Over the past five plus years, global engineering stalwart Singapore Technologies Engineering Ltd (SGX:S63) or ST Engineering has been a steady source of dividends. For the financial year ended 2009 (FY2009), the company paid out a dividend of S$0.1328. This rose slightly to S$0.15 for the financial year ended 2013 (FY2013). Collectively, the company had paid out a little over S$0.79 in dividends since FY2009. For more information, My colleague Ser Jing has also looked into its dividend and cashflow track record. The capital gains for ST Engineering, though, fell slightly behind the Straits Times Index (SGX:^STI). From 1…
Over the past five plus years, global engineering stalwart Singapore Technologies Engineering Ltd (SGX:S63) or ST Engineering has been a steady source of dividends.
For the financial year ended 2009 (FY2009), the company paid out a dividend of S$0.1328. This rose slightly to S$0.15 for the financial year ended 2013 (FY2013). Collectively, the company had paid out a little over S$0.79 in dividends since FY2009. For more information, My colleague Ser Jing has also looked into its dividend and cashflow track record.
The capital gains for ST Engineering, though, fell slightly behind the Straits Times Index (SGX:^STI). From 1 January 2009 to its closing price yesterday, it delivered capital gains of around 49%. By comparison, the total returns of the STI ETF (SGX:ES3), an exchange traded fund that tracks Singapore’s market barometer, was a little under 79% for the same duration.
When dividends are reinvested, the company returns a total of 102% over the five plus year period.
Show me the money!
While the returns from ST Engineering has been above average
at best — as Foolish investors, we should look under the hood to understand what the business drivers for the future.
Source: Company earnings presentation
The engineering group’s revenue is mainly derived from the aerospace, electronics, land systems and marine sectors. For the aerospace sector, ST Aerospace is the leading brand name in the global maintenance, repair, and overhaul MRO industry. It provides about 31% of the group’s revenue for FY2013. The next largest sector would be the electronics sector with ST Electronics. It labels itself as the leading information communications technologies (ICT) system provider. The segment coverage includes broadband communications; e-Government & E-Enterprise; as well as Eco-enabling ICT, and encompasses a wide ranges of industries. This electronics segment provided slightly below 25% of FY2013 overall sales.
The land systems sector consists of 22.2% of total sales for the same financial year. ST Kinetics is the mainstay here, providing one of Asia’s leading land systems and speciality vehicles for defence and commercial purposes. Lastly, ST Marine makes up the sales for the marine sector with close to 19% of sales. This segment provides shipbuilding, repair and conversion services for naval and commercial markets.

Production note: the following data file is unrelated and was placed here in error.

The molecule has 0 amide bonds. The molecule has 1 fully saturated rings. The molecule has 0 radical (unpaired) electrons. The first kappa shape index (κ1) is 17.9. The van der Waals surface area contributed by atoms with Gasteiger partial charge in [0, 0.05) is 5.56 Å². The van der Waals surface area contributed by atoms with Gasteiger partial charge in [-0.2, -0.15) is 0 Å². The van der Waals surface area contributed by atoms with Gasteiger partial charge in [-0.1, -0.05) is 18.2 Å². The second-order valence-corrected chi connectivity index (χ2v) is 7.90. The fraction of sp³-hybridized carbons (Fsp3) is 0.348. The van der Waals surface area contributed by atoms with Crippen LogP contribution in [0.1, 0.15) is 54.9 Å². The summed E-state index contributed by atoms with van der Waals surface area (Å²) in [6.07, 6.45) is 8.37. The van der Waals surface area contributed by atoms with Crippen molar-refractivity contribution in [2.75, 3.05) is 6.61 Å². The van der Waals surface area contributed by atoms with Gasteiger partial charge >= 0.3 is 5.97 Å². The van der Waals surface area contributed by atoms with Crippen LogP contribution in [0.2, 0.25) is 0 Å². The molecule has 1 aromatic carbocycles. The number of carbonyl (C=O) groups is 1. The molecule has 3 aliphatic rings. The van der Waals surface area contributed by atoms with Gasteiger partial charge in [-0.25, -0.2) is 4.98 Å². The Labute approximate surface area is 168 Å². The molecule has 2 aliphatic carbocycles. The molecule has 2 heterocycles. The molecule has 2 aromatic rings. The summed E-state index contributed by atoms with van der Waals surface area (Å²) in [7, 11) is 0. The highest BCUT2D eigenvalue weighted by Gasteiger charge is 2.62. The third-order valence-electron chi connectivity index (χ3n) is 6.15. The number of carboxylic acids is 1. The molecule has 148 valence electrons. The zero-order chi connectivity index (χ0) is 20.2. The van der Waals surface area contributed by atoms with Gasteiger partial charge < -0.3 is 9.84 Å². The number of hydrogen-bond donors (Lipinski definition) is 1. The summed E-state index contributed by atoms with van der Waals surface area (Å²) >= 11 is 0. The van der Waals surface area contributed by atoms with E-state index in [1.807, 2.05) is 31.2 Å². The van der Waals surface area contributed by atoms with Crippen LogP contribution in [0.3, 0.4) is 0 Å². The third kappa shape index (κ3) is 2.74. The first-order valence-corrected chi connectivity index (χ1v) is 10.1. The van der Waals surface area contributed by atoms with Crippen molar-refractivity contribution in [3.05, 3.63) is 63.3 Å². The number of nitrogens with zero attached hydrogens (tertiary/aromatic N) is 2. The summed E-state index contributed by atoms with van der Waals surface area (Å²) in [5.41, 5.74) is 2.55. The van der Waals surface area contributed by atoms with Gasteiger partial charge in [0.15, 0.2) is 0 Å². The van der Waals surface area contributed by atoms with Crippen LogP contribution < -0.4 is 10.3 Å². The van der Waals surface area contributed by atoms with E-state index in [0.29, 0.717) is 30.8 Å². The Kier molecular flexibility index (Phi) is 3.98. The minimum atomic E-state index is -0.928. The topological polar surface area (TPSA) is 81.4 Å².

Among the four sectors, ST Aerospace and ST Electronics appear to be the revenue contributors with steady increases over the past five years. Beyond revenue, we would ideally like to see profit rise together with the revenue increases. For that, we look into the profitability of the business sectors.
Source: Company earnings presentation
ST Aerospace comes up tops again for net profit among the four. It makes up an outsized 44.6% of the group’s net profit for FY2013. In fact, the aerospace segment’s profit (before tax) margins got better over the past five years, rising from 12% in FY2009 to 15% in FY2013. ST Electronics and ST Marine both provided profits inline with their revenue contribution, but ST Kinetics fell behind with only 15.7% of overall profit.
Finally, Foolish investors would look for the accumulated profits have to end up on the balance sheet in the end. To do this, we look at the cash and debt development.
Source: Company earnings report
The balance sheet has gotten healthier as the years progress. As of FY2013, the company has a strong positive net cash position. Investors should note that part of its debt consists of a $500m 10-year bond which was issued in 2009.
Foolish bottom line
As lifelong students of Foolish long term investing, it pays to look under the hood to find clues on where the company’s shares may head to next.
Based on the four major revenue and profit contributors, ST Aerospace and ST Electronics could be where Foolish investors want to keep a lookout for in the future. ST Aerospace in particular has been generating outsized profits and could be the sector which carries the company.
ST Engineering currently trades at a price-to-earnings ratio of 20 and has a dividend yield of 4.4% based on yesterday’s close.
As a last word: Although the focus here is on ST Engineering, Foolish investors who are interested in a pure play for the MRO sector have the option to consider SIA Engineering Company Limited (SGX:S59) as well.
I’ll be doing a deep dive into one of ST Engineering’s business sectors, helmed by ST Electronics tomorrow. So stay tuned!
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The information provided is for general information purposes only and is not intended to be personalised investment or financial advice. Motley Fool Singapore contributor Chin Hui Leong doesn’t own shares in any companies mentioned.